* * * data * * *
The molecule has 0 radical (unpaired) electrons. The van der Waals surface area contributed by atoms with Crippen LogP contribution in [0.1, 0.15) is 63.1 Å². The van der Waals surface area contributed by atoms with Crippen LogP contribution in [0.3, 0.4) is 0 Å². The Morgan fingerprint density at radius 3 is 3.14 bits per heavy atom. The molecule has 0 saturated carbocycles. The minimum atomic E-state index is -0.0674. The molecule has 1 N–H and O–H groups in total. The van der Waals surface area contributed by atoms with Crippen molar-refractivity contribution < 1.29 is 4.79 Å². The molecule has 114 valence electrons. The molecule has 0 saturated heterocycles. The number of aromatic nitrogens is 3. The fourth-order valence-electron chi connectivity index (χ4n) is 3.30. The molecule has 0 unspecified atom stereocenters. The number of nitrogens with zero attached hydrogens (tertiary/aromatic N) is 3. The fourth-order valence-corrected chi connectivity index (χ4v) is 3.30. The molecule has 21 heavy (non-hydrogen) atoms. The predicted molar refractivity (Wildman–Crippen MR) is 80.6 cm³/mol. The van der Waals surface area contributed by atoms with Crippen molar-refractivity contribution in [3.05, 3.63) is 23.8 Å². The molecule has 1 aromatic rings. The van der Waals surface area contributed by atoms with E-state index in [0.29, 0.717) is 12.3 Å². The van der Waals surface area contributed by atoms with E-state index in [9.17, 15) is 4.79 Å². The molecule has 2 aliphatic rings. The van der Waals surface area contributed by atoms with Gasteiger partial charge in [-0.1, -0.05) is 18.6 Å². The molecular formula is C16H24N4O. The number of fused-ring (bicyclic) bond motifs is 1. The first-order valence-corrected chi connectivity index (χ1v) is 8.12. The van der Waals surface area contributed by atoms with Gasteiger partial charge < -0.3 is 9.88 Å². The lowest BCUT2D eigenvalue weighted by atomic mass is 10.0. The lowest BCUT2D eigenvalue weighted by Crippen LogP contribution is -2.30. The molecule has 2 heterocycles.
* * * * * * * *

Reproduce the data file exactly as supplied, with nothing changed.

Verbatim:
The molecule has 0 radical (unpaired) electrons. The van der Waals surface area contributed by atoms with Crippen LogP contribution in [0.1, 0.15) is 63.1 Å². The van der Waals surface area contributed by atoms with Crippen LogP contribution in [0.3, 0.4) is 0 Å². The Morgan fingerprint density at radius 3 is 3.14 bits per heavy atom. The molecule has 0 saturated carbocycles. The minimum atomic E-state index is -0.0674. The molecule has 1 N–H and O–H groups in total. The van der Waals surface area contributed by atoms with Crippen molar-refractivity contribution < 1.29 is 4.79 Å². The molecule has 114 valence electrons. The molecule has 0 saturated heterocycles. The number of aromatic nitrogens is 3. The fourth-order valence-electron chi connectivity index (χ4n) is 3.30. The molecule has 0 unspecified atom stereocenters. The number of nitrogens with zero attached hydrogens (tertiary/aromatic N) is 3. The fourth-order valence-corrected chi connectivity index (χ4v) is 3.30. The molecule has 21 heavy (non-hydrogen) atoms. The predicted molar refractivity (Wildman–Crippen MR) is 80.6 cm³/mol. The van der Waals surface area contributed by atoms with Crippen molar-refractivity contribution in [3.05, 3.63) is 23.8 Å². The molecule has 1 aromatic rings. The van der Waals surface area contributed by atoms with E-state index in [0.29, 0.717) is 12.3 Å². The van der Waals surface area contributed by atoms with E-state index in [9.17, 15) is 4.79 Å². The molecule has 2 aliphatic rings. The van der Waals surface area contributed by atoms with Gasteiger partial charge in [-0.1, -0.05) is 18.6 Å². The molecular formula is C16H24N4O. The number of fused-ring (bicyclic) bond motifs is 1. The first-order valence-corrected chi connectivity index (χ1v) is 8.12. The van der Waals surface area contributed by atoms with Gasteiger partial charge < -0.3 is 9.88 Å². The lowest BCUT2D eigenvalue weighted by atomic mass is 10.0. The lowest BCUT2D eigenvalue weighted by Crippen LogP contribution is -2.30. The molecule has 2 heterocycles.